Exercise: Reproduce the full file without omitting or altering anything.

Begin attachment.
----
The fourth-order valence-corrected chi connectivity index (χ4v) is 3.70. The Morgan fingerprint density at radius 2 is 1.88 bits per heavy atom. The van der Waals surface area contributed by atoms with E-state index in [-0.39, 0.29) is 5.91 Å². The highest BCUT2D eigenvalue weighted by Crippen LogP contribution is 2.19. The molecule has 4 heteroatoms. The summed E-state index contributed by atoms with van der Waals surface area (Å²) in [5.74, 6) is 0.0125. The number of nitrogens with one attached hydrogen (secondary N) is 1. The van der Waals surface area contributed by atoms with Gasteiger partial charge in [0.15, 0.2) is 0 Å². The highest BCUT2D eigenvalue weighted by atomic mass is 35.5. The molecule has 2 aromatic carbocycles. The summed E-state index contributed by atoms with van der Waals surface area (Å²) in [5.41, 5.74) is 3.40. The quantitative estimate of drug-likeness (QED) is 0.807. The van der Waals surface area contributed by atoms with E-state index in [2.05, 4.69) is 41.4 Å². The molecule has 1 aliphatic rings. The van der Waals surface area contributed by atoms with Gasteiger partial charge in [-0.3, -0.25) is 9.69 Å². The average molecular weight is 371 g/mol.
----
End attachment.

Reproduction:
The fourth-order valence-corrected chi connectivity index (χ4v) is 3.70. The Morgan fingerprint density at radius 2 is 1.88 bits per heavy atom. The van der Waals surface area contributed by atoms with E-state index in [-0.39, 0.29) is 5.91 Å². The highest BCUT2D eigenvalue weighted by Crippen LogP contribution is 2.19. The molecule has 4 heteroatoms. The summed E-state index contributed by atoms with van der Waals surface area (Å²) in [5.74, 6) is 0.0125. The number of nitrogens with one attached hydrogen (secondary N) is 1. The van der Waals surface area contributed by atoms with Gasteiger partial charge in [0.15, 0.2) is 0 Å². The highest BCUT2D eigenvalue weighted by atomic mass is 35.5. The molecule has 2 aromatic carbocycles. The summed E-state index contributed by atoms with van der Waals surface area (Å²) in [5.41, 5.74) is 3.40. The quantitative estimate of drug-likeness (QED) is 0.807. The van der Waals surface area contributed by atoms with E-state index in [2.05, 4.69) is 41.4 Å². The molecule has 1 aliphatic rings. The van der Waals surface area contributed by atoms with Gasteiger partial charge in [-0.3, -0.25) is 9.69 Å². The average molecular weight is 371 g/mol.